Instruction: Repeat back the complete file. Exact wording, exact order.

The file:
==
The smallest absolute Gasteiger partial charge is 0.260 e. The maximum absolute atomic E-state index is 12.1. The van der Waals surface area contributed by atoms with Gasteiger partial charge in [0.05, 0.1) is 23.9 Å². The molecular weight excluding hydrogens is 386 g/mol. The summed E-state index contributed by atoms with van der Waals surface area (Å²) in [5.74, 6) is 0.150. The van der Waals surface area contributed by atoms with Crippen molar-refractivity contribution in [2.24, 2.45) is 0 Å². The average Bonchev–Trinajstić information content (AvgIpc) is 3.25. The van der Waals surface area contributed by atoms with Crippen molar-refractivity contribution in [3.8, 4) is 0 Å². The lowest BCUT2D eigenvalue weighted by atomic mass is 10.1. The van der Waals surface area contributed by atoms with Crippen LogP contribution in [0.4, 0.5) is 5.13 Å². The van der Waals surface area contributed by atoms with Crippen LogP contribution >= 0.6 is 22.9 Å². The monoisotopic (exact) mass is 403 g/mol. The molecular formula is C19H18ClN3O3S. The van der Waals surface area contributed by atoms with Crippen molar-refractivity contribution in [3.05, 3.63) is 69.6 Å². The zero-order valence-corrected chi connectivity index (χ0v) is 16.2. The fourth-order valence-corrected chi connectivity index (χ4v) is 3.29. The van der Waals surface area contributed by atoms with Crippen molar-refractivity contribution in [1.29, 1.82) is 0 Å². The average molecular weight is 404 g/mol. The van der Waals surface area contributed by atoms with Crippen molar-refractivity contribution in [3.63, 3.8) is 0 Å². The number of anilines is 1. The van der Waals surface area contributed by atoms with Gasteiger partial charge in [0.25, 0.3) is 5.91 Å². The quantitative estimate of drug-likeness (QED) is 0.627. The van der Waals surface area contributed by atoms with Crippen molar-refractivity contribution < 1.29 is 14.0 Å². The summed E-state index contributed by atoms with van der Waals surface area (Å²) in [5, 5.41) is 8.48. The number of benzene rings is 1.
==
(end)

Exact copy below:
The smallest absolute Gasteiger partial charge is 0.260 e. The maximum absolute atomic E-state index is 12.1. The van der Waals surface area contributed by atoms with Gasteiger partial charge in [0.05, 0.1) is 23.9 Å². The molecular weight excluding hydrogens is 386 g/mol. The summed E-state index contributed by atoms with van der Waals surface area (Å²) in [5.74, 6) is 0.150. The van der Waals surface area contributed by atoms with Crippen molar-refractivity contribution in [2.24, 2.45) is 0 Å². The average Bonchev–Trinajstić information content (AvgIpc) is 3.25. The van der Waals surface area contributed by atoms with Crippen molar-refractivity contribution in [3.8, 4) is 0 Å². The lowest BCUT2D eigenvalue weighted by atomic mass is 10.1. The van der Waals surface area contributed by atoms with Crippen LogP contribution in [0.4, 0.5) is 5.13 Å². The van der Waals surface area contributed by atoms with Crippen LogP contribution >= 0.6 is 22.9 Å². The monoisotopic (exact) mass is 403 g/mol. The molecular formula is C19H18ClN3O3S. The van der Waals surface area contributed by atoms with Crippen molar-refractivity contribution in [3.05, 3.63) is 69.6 Å². The zero-order valence-corrected chi connectivity index (χ0v) is 16.2. The fourth-order valence-corrected chi connectivity index (χ4v) is 3.29. The van der Waals surface area contributed by atoms with Crippen molar-refractivity contribution in [1.29, 1.82) is 0 Å². The average molecular weight is 404 g/mol. The van der Waals surface area contributed by atoms with Crippen molar-refractivity contribution in [3.63, 3.8) is 0 Å². The number of anilines is 1. The van der Waals surface area contributed by atoms with Gasteiger partial charge in [0.25, 0.3) is 5.91 Å². The quantitative estimate of drug-likeness (QED) is 0.627. The van der Waals surface area contributed by atoms with Crippen molar-refractivity contribution < 1.29 is 14.0 Å². The summed E-state index contributed by atoms with van der Waals surface area (Å²) in [5, 5.41) is 8.48. The number of benzene rings is 1.